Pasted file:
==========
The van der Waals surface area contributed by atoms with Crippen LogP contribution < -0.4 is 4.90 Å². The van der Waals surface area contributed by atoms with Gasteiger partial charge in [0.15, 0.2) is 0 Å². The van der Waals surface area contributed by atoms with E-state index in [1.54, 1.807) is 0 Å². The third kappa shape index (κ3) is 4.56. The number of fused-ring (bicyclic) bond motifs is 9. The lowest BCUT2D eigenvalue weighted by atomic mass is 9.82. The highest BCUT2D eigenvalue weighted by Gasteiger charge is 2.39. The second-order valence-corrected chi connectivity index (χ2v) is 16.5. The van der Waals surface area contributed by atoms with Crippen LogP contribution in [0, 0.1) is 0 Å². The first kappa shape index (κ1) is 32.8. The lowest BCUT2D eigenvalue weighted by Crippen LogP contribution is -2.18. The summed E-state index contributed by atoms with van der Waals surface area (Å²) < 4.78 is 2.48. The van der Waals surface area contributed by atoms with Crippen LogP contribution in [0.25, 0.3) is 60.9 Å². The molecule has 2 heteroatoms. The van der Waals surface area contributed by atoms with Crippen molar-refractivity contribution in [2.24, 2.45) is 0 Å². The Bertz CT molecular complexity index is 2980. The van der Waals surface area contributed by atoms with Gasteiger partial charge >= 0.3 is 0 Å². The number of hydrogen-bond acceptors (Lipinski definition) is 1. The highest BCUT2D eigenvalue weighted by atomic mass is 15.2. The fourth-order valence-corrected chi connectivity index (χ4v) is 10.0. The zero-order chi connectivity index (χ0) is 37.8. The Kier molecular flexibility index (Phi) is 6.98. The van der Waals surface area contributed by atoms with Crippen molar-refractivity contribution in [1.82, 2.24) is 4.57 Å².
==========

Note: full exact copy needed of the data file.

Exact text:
The van der Waals surface area contributed by atoms with Crippen LogP contribution < -0.4 is 4.90 Å². The van der Waals surface area contributed by atoms with Gasteiger partial charge in [0.15, 0.2) is 0 Å². The van der Waals surface area contributed by atoms with E-state index in [1.54, 1.807) is 0 Å². The third kappa shape index (κ3) is 4.56. The number of fused-ring (bicyclic) bond motifs is 9. The lowest BCUT2D eigenvalue weighted by atomic mass is 9.82. The highest BCUT2D eigenvalue weighted by Gasteiger charge is 2.39. The second-order valence-corrected chi connectivity index (χ2v) is 16.5. The van der Waals surface area contributed by atoms with Crippen LogP contribution in [0, 0.1) is 0 Å². The first kappa shape index (κ1) is 32.8. The lowest BCUT2D eigenvalue weighted by Crippen LogP contribution is -2.18. The summed E-state index contributed by atoms with van der Waals surface area (Å²) < 4.78 is 2.48. The van der Waals surface area contributed by atoms with Crippen LogP contribution in [0.25, 0.3) is 60.9 Å². The molecule has 2 heteroatoms. The van der Waals surface area contributed by atoms with Crippen molar-refractivity contribution in [2.24, 2.45) is 0 Å². The Bertz CT molecular complexity index is 2980. The van der Waals surface area contributed by atoms with Gasteiger partial charge >= 0.3 is 0 Å². The number of hydrogen-bond acceptors (Lipinski definition) is 1. The highest BCUT2D eigenvalue weighted by atomic mass is 15.2. The fourth-order valence-corrected chi connectivity index (χ4v) is 10.0. The zero-order chi connectivity index (χ0) is 37.8. The Kier molecular flexibility index (Phi) is 6.98. The van der Waals surface area contributed by atoms with Crippen molar-refractivity contribution in [1.82, 2.24) is 4.57 Å².